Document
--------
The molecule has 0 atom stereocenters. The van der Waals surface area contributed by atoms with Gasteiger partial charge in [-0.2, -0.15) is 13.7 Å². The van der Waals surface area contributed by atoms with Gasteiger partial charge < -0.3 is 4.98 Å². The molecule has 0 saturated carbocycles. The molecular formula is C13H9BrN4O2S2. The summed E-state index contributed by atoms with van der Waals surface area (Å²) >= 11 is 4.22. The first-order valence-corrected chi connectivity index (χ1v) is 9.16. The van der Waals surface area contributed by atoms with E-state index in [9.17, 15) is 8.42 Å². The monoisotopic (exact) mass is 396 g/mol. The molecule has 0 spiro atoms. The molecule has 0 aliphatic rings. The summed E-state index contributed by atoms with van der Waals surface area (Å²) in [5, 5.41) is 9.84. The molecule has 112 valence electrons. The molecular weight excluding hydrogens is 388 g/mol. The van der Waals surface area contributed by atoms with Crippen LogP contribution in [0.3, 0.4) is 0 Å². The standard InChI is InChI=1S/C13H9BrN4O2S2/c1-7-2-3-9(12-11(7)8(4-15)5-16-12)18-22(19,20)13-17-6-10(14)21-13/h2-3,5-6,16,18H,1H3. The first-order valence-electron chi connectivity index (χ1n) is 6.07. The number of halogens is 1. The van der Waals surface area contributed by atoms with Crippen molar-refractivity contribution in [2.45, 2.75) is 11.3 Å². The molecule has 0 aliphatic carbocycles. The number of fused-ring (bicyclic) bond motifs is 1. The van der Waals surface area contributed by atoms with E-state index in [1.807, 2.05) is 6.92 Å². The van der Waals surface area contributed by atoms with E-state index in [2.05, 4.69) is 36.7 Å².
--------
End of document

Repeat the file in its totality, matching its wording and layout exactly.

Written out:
The molecule has 0 atom stereocenters. The van der Waals surface area contributed by atoms with Gasteiger partial charge in [-0.2, -0.15) is 13.7 Å². The van der Waals surface area contributed by atoms with Gasteiger partial charge < -0.3 is 4.98 Å². The molecule has 0 saturated carbocycles. The molecular formula is C13H9BrN4O2S2. The summed E-state index contributed by atoms with van der Waals surface area (Å²) >= 11 is 4.22. The first-order valence-corrected chi connectivity index (χ1v) is 9.16. The van der Waals surface area contributed by atoms with E-state index in [9.17, 15) is 8.42 Å². The monoisotopic (exact) mass is 396 g/mol. The molecule has 0 spiro atoms. The molecule has 0 aliphatic rings. The summed E-state index contributed by atoms with van der Waals surface area (Å²) in [5, 5.41) is 9.84. The molecule has 112 valence electrons. The molecular weight excluding hydrogens is 388 g/mol. The van der Waals surface area contributed by atoms with Crippen LogP contribution in [0.3, 0.4) is 0 Å². The standard InChI is InChI=1S/C13H9BrN4O2S2/c1-7-2-3-9(12-11(7)8(4-15)5-16-12)18-22(19,20)13-17-6-10(14)21-13/h2-3,5-6,16,18H,1H3. The first-order valence-electron chi connectivity index (χ1n) is 6.07. The number of halogens is 1. The van der Waals surface area contributed by atoms with Crippen molar-refractivity contribution in [2.45, 2.75) is 11.3 Å². The molecule has 0 aliphatic carbocycles. The number of fused-ring (bicyclic) bond motifs is 1. The van der Waals surface area contributed by atoms with E-state index in [1.807, 2.05) is 6.92 Å². The van der Waals surface area contributed by atoms with E-state index in [2.05, 4.69) is 36.7 Å².